Idaho Murders: Bryan Kohberger's motive for killings not important for conviction, says ex-FBI agent
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MOSCOW, IDAHO: The motive of the suspected killer, Bryan Kohberger arrested for the murders of four University of Idaho students is not necessary for securing a murder conviction, claimed a retired FBI agent. The Washington University Student, 28, was arrested on December 30 for allegedly killing 21-year-old students Madison Mogen and Kaylee Goncalves, and 20-year-olds Xana Kernodle and Ethan Chapin in the early hours of November 13.
Kohberger, who is currently being quartered in Latah County Jail, is now facing four counts of first-degree murder and felony burglary charges and is expected to be in court for a status hearing on January 12. According to the probable cause affidavit, the investigators connected the suspect to murders after his DNA was reportedly found near the victims’ bodies. In addition, it was also revealed that Kohberger returned to the victims’ rented residence just a few hours after the massacre. However, the documents did not provide any information about the suspected killer’s motive behind the gruesome killings.
Reflecting on the information, Bobby Chacon, a retired FBI agent said he believes the investigators are still gathering evidence to determine Kohberger’s motive. "I think they've got an idea of the motive and they're looking for more evidence of that motive," he told NewsNation. But he also added that it is not essential to ascertain the motive behind the killings to obtain a murder conviction.
"As an investigator, the motive was the least important thing I did...Because of most murder statutes, you don't need to prove why somebody does it. My main thrust as an investigator was, who did this crime and how do I prove it? How do I help the prosecution get a conviction?" Chacon continued. "The why of it was always the least important for me unless it led to other things in the investigation—unless it is to blunt a defense motion, a defense assertion that it was you know, self-defense or something like that."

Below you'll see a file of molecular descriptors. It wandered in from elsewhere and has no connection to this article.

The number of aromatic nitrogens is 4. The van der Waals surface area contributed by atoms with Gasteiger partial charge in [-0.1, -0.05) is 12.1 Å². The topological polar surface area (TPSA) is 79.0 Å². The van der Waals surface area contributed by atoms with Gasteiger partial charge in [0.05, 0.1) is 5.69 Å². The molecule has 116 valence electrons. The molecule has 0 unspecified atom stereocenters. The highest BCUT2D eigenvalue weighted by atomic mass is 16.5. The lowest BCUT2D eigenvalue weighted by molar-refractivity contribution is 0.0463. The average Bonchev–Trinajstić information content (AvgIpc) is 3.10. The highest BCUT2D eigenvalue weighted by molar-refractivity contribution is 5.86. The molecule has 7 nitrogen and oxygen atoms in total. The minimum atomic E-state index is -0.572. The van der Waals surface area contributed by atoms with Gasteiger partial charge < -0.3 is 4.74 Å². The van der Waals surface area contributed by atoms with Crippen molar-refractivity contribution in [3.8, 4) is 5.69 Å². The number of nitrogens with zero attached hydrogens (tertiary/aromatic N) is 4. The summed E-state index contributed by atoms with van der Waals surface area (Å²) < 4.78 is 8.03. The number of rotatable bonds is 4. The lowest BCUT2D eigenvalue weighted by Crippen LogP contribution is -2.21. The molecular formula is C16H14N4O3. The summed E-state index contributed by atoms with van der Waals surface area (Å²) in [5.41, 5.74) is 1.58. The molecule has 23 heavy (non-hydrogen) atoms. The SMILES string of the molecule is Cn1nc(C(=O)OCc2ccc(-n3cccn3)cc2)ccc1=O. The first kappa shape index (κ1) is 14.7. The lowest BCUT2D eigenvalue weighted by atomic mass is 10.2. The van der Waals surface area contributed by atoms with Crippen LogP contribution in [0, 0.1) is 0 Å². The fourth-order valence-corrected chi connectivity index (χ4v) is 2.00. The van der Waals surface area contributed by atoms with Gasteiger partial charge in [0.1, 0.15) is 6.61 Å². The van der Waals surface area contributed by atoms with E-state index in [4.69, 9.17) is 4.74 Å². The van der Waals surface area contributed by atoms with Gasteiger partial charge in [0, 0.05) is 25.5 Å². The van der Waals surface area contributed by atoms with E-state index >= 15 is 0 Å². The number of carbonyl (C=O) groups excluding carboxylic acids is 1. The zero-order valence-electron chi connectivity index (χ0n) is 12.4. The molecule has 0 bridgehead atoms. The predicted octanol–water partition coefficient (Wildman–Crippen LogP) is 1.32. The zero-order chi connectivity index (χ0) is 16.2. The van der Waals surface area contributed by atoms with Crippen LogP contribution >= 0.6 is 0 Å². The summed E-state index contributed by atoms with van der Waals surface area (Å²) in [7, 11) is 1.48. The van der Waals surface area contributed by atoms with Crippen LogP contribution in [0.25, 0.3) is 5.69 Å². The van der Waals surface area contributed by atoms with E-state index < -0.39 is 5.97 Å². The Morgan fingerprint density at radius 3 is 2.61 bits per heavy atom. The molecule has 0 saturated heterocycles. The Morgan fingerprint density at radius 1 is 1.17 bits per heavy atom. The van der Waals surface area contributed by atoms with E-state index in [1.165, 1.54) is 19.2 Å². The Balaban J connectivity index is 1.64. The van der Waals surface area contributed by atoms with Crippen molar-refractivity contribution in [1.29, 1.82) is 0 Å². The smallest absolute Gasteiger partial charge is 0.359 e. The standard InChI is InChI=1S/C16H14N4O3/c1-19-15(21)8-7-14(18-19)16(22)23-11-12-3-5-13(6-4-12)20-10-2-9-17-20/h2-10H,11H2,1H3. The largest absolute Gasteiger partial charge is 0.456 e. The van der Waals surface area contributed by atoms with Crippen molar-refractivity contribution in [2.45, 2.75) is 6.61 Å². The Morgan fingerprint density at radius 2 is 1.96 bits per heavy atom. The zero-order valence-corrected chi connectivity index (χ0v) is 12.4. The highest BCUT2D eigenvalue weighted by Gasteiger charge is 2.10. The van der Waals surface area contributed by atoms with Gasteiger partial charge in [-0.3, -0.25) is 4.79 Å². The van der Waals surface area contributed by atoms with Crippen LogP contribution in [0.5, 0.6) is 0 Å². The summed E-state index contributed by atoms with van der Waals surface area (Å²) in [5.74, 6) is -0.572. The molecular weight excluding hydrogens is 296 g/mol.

In a previous interview, the FBI agent claimed that he believes Bryan might have returned to the crime scene to indulge in the "fruits of his actions." “I think this is sometimes classic criminal behavior where criminals revisit the scene of the crime,” Chacon told News Nation. "I think he might have gone back there to see if there were ambulances or police cars. He probably expected the police to be there already.” Sometimes it is the thrill, we have seen people stand behind police lines at fires, arsonists do this a lot.” The former FBI agent continued.
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